Liddick: Presidential dejà vu
Welcome to Colorado, Mr. President. Although I don’t really care for taxpayers footing the bill for this re-election campaign stop, at least the state gets some national press coverage out of it.
I’m glad to see that this time your staff didn’t put you in front of a bridge scheduled for rebuilding, so that you could demand it be rebuilt. Gaffes like that make people wonder if James Carville was right – some folks just want firing.
Hopefully, they will also have persuaded you not to promote your income-transfer bill with the tired canard that America’s rich don’t pay as much taxes as their secretaries. Even the Associated Press isn’t buying that fib anymore. I expect we’ll hear instead that the rich aren’t “paying their fair share.” “Fair” is a wonderfully slippery concept, isn’t it? Everyone hears what they want; only some notice that in this context “fair” seems to mean that 10 percent of those paying Federal income tax should pay more than their current 70 percent of the total, while almost half of wage earners continue to pay nothing.
Yes, it’s good fun to talk about smacking investment bankers in the chops, until one realizes that without investment and lending there are going to be precious few new jobs, regardless of how many billions of borrowed dollars are poured down the black hole we call an economic recovery. Remember: What is taxed, shrinks.
And if I might add, stop hiding behind Warren Buffet. It’s unseemly.
An announcement more encouraging to job creation might be that you are going to give the officials developing new federal regulations a furlough; a year might be a good start. Or that your National Labor Relations Board will stop trying to force the country’s number-one export manufacturer to move its operations to Mexico or China, instead of South Carolina.
I wonder as well if your message fits the venue chosen for you. True, Westwood is an impoverished neighborhood; a Robin Hood message might well resonate there. And the fact that it is largely Latino couldn’t hurt the political calculation. But …
Much of the area’s poverty might be explained by the fact that only one-third of its adult residents have graduated from high school. In this economy, in this country, that’s fatal. And there are few conceivable uses of Colorado’s portion of your soak-the-rich plan that would make a dent in that situation. Money is necessary for education, but it is not the only factor. Or even the most important.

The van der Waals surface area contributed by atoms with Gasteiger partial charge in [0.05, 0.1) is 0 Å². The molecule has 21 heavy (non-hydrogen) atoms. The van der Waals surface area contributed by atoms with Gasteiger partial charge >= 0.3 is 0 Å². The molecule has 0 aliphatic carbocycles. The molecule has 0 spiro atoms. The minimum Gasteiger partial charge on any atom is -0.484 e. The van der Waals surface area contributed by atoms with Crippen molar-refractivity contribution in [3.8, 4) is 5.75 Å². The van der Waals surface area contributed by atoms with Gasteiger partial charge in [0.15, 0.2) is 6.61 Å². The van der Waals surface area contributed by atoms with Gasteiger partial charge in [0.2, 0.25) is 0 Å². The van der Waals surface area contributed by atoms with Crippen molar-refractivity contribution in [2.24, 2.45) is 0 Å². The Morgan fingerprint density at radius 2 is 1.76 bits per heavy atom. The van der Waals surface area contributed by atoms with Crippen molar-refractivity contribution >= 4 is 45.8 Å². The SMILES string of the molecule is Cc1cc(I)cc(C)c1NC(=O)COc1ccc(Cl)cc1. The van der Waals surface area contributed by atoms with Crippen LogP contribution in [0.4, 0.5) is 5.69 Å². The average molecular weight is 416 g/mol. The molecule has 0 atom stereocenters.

There are things to like about today’s appearance. The venue is very well-chosen; Abraham Lincoln High School has trebled its graduation rate over the past six years and has an enviable college-acceptance rate. Good things are happening there, and that bodes well for the future of Lincoln’s students.
There are also things to like in your proposals. Allowing the unemployed to continue to receive benefits while undergoing retraining or doing volunteer work is a good idea
Eliminating tax loopholes is also laudable. Even if wholesale reform of the tax code is unrealistic, simplification is a good goal. Start by, say, eliminating federal subsidies for ethanol production. That gets us $6 billion a year. Continue by eliminating tax breaks for other forms of “alternative” energy like wind and solar, which would add another $14.6 billion. Yes, your pet corporation, General Electric, would get hit with a substantial bill, but hey – it’s only “fair,” right?
If that causes the environmental nerve to throb, eliminate preferential tax treatments, such as they are, for fossil fuel producers. According to government figures, that would rake in about $6.6 billion a year. Let’s have a level playing field, and see which form of energy is actually the cheapest, shall we? Oh, and no coming up with additional environmental regulations to skew the results; fair is fair, right?
The hundreds of billions targeted at “infrastructure improvements” are also not bad. Makes me wonder why they weren’t in the 2009 Spendulus bill. Oh, wait – they were. To quote Yogi Berra, “It’s like dejà vu all over again.” One wonders why a better result is expected this time …
Other ideas are more questionable. Like further extending unemployment benefits to “long-term unemployed.” I know some of your critics refer to you as a “socialist,” but that’s no reason to rush headlong into the soul-destroying European system of “the dole.”
And the strings attached to education spending, that demand recipient states maintain current levels of K-12 funding through 2014. For Colorado, where education absorbs 40 percent of a budget facing $500 million of cuts next year due to “structural” problems, this requirement poses some nasty problems which people might overlook in their enthusiasm for “free money.” Until the bill comes due.
So again, Mr. President, welcome. And in the words of Jack Nicholson’s Joker, “Commence, au festival!”
Summit County resident Morgan Liddick pens a Tuesday column. E-mail him at firstname.lastname@example.org.
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